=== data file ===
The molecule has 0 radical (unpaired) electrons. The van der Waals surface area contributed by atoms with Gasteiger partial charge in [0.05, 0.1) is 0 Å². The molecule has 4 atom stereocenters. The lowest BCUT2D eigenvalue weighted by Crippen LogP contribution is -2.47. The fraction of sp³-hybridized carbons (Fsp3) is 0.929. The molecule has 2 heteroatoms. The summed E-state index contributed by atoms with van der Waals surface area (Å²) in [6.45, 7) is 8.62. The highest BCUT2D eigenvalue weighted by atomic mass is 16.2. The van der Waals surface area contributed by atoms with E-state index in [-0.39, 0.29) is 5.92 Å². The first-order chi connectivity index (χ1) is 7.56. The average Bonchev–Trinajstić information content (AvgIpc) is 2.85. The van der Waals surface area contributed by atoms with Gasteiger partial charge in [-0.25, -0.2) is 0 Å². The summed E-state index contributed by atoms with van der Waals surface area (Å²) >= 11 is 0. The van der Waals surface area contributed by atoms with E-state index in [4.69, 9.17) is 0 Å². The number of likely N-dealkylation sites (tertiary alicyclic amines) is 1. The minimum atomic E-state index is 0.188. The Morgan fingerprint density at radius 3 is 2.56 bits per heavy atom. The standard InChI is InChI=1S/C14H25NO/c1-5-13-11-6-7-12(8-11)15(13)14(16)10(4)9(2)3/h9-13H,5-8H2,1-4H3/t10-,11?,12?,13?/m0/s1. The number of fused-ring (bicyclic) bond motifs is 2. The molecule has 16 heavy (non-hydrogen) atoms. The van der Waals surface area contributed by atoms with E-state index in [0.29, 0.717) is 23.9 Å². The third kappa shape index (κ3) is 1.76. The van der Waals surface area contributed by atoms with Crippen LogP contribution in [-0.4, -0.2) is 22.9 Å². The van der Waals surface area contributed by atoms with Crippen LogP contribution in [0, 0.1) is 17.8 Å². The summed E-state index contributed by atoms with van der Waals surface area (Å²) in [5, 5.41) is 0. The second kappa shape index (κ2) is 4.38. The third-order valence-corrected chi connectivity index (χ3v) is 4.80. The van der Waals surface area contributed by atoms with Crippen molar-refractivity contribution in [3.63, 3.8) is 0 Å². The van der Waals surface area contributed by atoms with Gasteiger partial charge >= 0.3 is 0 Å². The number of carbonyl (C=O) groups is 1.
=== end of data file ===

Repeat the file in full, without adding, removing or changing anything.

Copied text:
The molecule has 0 radical (unpaired) electrons. The van der Waals surface area contributed by atoms with Gasteiger partial charge in [0.05, 0.1) is 0 Å². The molecule has 4 atom stereocenters. The lowest BCUT2D eigenvalue weighted by Crippen LogP contribution is -2.47. The fraction of sp³-hybridized carbons (Fsp3) is 0.929. The molecule has 2 heteroatoms. The summed E-state index contributed by atoms with van der Waals surface area (Å²) in [6.45, 7) is 8.62. The highest BCUT2D eigenvalue weighted by atomic mass is 16.2. The van der Waals surface area contributed by atoms with E-state index in [-0.39, 0.29) is 5.92 Å². The first-order chi connectivity index (χ1) is 7.56. The average Bonchev–Trinajstić information content (AvgIpc) is 2.85. The van der Waals surface area contributed by atoms with Gasteiger partial charge in [-0.25, -0.2) is 0 Å². The summed E-state index contributed by atoms with van der Waals surface area (Å²) >= 11 is 0. The van der Waals surface area contributed by atoms with E-state index in [4.69, 9.17) is 0 Å². The number of likely N-dealkylation sites (tertiary alicyclic amines) is 1. The minimum atomic E-state index is 0.188. The Morgan fingerprint density at radius 3 is 2.56 bits per heavy atom. The standard InChI is InChI=1S/C14H25NO/c1-5-13-11-6-7-12(8-11)15(13)14(16)10(4)9(2)3/h9-13H,5-8H2,1-4H3/t10-,11?,12?,13?/m0/s1. The number of fused-ring (bicyclic) bond motifs is 2. The molecule has 16 heavy (non-hydrogen) atoms. The van der Waals surface area contributed by atoms with E-state index in [0.29, 0.717) is 23.9 Å². The third kappa shape index (κ3) is 1.76. The van der Waals surface area contributed by atoms with Crippen LogP contribution in [-0.4, -0.2) is 22.9 Å². The van der Waals surface area contributed by atoms with Crippen LogP contribution in [0, 0.1) is 17.8 Å². The summed E-state index contributed by atoms with van der Waals surface area (Å²) in [5, 5.41) is 0. The second kappa shape index (κ2) is 4.38. The third-order valence-corrected chi connectivity index (χ3v) is 4.80. The van der Waals surface area contributed by atoms with Crippen molar-refractivity contribution in [3.63, 3.8) is 0 Å². The van der Waals surface area contributed by atoms with Gasteiger partial charge >= 0.3 is 0 Å². The number of carbonyl (C=O) groups is 1.